Te iwi e he ngākau tangi noa. / the hearts of your people weep openly

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Record Store Day – Saturday 21 April 2018

Record Store Day is on this Saturday 21 April. It is an annual international event designed to celebrate the record store as a community. For more info, read Russell Brown’s Friday Music post The Shopping news and What’s happening for Record Store Day across NZ, this Saturday? Peter McLennan on Dub dot dash.
Here is our compilation of what’s happening here in Ōtautahi.

What’s on in Christchurch

Galaxy Records

Galaxy Records on 336 St Asaph St are an “Indie Institution’ in Christchurch, selling new and used vinyl. Like Galaxy Records on Facebook.
Record Store Day at Galaxy Records: Subscribe to the Facebook event
Rare & Collectable goodies! Featuring DJs: Pinacolada Soundsystem , Missy G & Skew-whiff from midday. Darkroom Bar will be open

Lyttelton Records

Lyttelton Records have spilled out of their home recording studio to open a shop (and bar) in Woolston. You can buy merch here, guitar strings and maybe catch a live performance. Like Lyttelton Records on Facebook.
Record Store Day at Lyttelton Records: Vinyl discounts, live music, happy hour 12pm to 4pm 650 Ferry Road

Penny Lane Records

If you are a record store fan in Christchurch, you can visit Penny Lane Records – they are at Eastgate Mall in Linwood, and in Sydenham at 430 Colombo Street. Penny Lane specialise in great quality second-hand music formats and collectibles. Like Penny Lane Records on Facebook.
Record Store Day at Penny Lane Records: The crew were cagey as to what’s happening – so there might be some good surprises on offer. What they did say was they are open at 8am, there will be Record Store Day exclusives available, and stuff happening for customers, as well as specials.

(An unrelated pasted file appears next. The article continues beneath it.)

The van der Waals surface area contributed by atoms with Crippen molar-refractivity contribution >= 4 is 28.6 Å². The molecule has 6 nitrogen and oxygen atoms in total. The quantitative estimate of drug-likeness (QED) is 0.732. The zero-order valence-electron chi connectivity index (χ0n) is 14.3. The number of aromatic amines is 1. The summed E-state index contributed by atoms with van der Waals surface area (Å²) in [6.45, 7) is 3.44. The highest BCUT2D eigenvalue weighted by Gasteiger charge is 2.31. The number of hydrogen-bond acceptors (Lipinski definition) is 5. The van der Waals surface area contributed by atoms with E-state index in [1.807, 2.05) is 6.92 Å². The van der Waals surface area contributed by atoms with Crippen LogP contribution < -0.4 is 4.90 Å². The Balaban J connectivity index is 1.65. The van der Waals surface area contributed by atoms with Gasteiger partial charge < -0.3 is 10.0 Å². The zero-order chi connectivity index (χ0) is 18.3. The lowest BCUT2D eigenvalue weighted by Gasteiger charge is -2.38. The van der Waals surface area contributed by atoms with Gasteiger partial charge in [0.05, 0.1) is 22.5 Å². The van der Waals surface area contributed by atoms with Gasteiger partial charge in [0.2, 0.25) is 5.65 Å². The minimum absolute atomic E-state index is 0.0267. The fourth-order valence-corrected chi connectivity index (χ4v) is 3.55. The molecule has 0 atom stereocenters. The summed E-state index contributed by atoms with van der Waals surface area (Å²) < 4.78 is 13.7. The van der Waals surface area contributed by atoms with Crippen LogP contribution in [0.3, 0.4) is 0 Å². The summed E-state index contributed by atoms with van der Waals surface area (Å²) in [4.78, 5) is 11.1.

(here’s a pic from RSD 2017 at Penny Lane)

Sadhana Surf and House of Creativity

Sadhana Surfboards is at Shop 52 at The Tannery, 3 Garlands Road Woolston. Like Sadhana Surf on Facebook

sadhana
Sadhana Surfboards

Another hot tip for record fans: Vinyl Cafe at 24b Essex Street is a must visit for vinyl lovers. Like Vinyl Cafe on Facebook,

Get on down to your local record shop, buy yourself some vinyl to spin while the weather goes wild. Talk to people who appreciate quality music. Who knows you may make a new connection…

Record Appreciation – Fee

I love records! I still have a halfway decent collection of records. When I had to replace my stereo a few years back, I made sure it came with a turntable. I’m a purist – like Neil Young I can hear more depth and texture of sound in an LP (Long Player), than I can on a CD or a download. Neil developed PonoMusic to develop modern sound recording formats that delivered quality of sound almost as good as the studio, or the original record. (See Waging Heavy Peace, one of Neil’s engaging autobiographies.)

Other bands and artists such as Iron Maiden and New Zealand’s Shayne P. Carter, have steadfastly resolved to continue releasing albums on vinyl as well as other formats. Shayne P. Carter has been heard to lament the difficulty of reducing sleeve artwork to fit CD cases. I sure as heck can’t read the release date on CDs, and most won’t tell you when the original album was recorded. The discussion about sound continues…